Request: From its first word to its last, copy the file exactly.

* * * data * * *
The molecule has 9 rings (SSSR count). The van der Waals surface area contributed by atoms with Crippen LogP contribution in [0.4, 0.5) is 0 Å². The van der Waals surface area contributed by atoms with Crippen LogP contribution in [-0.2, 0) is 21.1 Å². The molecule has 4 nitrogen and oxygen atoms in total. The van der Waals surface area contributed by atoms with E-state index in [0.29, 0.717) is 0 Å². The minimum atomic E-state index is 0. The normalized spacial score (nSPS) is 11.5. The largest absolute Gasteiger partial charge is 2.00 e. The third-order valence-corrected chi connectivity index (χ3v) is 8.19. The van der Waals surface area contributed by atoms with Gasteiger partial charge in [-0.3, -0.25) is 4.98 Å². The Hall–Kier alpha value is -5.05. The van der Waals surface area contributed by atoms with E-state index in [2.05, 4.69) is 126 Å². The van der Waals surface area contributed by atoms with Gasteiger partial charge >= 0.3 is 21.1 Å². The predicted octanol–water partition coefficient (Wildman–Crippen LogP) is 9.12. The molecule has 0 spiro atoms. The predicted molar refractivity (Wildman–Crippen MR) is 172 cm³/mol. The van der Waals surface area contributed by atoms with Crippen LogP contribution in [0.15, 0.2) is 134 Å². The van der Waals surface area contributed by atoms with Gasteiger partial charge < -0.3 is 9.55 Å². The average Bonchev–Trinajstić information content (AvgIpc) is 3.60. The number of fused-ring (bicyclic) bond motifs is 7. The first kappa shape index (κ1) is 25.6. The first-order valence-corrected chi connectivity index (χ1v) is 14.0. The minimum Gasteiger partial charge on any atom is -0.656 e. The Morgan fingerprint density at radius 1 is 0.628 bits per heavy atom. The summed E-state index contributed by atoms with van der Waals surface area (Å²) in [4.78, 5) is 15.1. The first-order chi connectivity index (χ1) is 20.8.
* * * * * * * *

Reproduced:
The molecule has 9 rings (SSSR count). The van der Waals surface area contributed by atoms with Crippen LogP contribution in [0.4, 0.5) is 0 Å². The van der Waals surface area contributed by atoms with Crippen LogP contribution in [-0.2, 0) is 21.1 Å². The molecule has 4 nitrogen and oxygen atoms in total. The van der Waals surface area contributed by atoms with E-state index in [0.29, 0.717) is 0 Å². The minimum atomic E-state index is 0. The normalized spacial score (nSPS) is 11.5. The largest absolute Gasteiger partial charge is 2.00 e. The third-order valence-corrected chi connectivity index (χ3v) is 8.19. The van der Waals surface area contributed by atoms with Gasteiger partial charge in [-0.3, -0.25) is 4.98 Å². The Hall–Kier alpha value is -5.05. The van der Waals surface area contributed by atoms with E-state index in [2.05, 4.69) is 126 Å². The van der Waals surface area contributed by atoms with Gasteiger partial charge >= 0.3 is 21.1 Å². The predicted octanol–water partition coefficient (Wildman–Crippen LogP) is 9.12. The molecule has 0 spiro atoms. The predicted molar refractivity (Wildman–Crippen MR) is 172 cm³/mol. The van der Waals surface area contributed by atoms with Crippen LogP contribution in [0.15, 0.2) is 134 Å². The van der Waals surface area contributed by atoms with Gasteiger partial charge < -0.3 is 9.55 Å². The average Bonchev–Trinajstić information content (AvgIpc) is 3.60. The number of fused-ring (bicyclic) bond motifs is 7. The first kappa shape index (κ1) is 25.6. The first-order valence-corrected chi connectivity index (χ1v) is 14.0. The minimum Gasteiger partial charge on any atom is -0.656 e. The Morgan fingerprint density at radius 1 is 0.628 bits per heavy atom. The summed E-state index contributed by atoms with van der Waals surface area (Å²) in [4.78, 5) is 15.1. The first-order chi connectivity index (χ1) is 20.8.